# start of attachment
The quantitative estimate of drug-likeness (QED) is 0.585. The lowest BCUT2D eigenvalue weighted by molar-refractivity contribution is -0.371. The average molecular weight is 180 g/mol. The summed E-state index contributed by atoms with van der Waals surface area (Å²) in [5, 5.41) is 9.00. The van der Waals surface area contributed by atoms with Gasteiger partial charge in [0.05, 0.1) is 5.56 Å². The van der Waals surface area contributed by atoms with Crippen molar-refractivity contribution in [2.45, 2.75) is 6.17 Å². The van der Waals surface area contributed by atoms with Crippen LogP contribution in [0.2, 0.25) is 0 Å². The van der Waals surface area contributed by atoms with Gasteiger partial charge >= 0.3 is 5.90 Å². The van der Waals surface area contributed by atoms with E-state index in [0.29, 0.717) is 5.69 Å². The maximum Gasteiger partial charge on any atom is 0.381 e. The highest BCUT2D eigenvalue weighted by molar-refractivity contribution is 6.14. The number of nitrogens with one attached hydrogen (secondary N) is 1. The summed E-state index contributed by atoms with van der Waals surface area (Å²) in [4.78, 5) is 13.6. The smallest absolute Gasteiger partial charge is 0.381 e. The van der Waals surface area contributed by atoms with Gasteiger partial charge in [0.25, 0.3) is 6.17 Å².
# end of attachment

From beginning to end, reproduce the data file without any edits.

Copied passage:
The quantitative estimate of drug-likeness (QED) is 0.585. The lowest BCUT2D eigenvalue weighted by molar-refractivity contribution is -0.371. The average molecular weight is 180 g/mol. The summed E-state index contributed by atoms with van der Waals surface area (Å²) in [5, 5.41) is 9.00. The van der Waals surface area contributed by atoms with Gasteiger partial charge in [0.05, 0.1) is 5.56 Å². The van der Waals surface area contributed by atoms with Crippen molar-refractivity contribution in [2.45, 2.75) is 6.17 Å². The van der Waals surface area contributed by atoms with Crippen LogP contribution in [0.2, 0.25) is 0 Å². The van der Waals surface area contributed by atoms with Gasteiger partial charge >= 0.3 is 5.90 Å². The van der Waals surface area contributed by atoms with E-state index in [0.29, 0.717) is 5.69 Å². The maximum Gasteiger partial charge on any atom is 0.381 e. The highest BCUT2D eigenvalue weighted by molar-refractivity contribution is 6.14. The number of nitrogens with one attached hydrogen (secondary N) is 1. The summed E-state index contributed by atoms with van der Waals surface area (Å²) in [4.78, 5) is 13.6. The smallest absolute Gasteiger partial charge is 0.381 e. The van der Waals surface area contributed by atoms with Gasteiger partial charge in [0.25, 0.3) is 6.17 Å².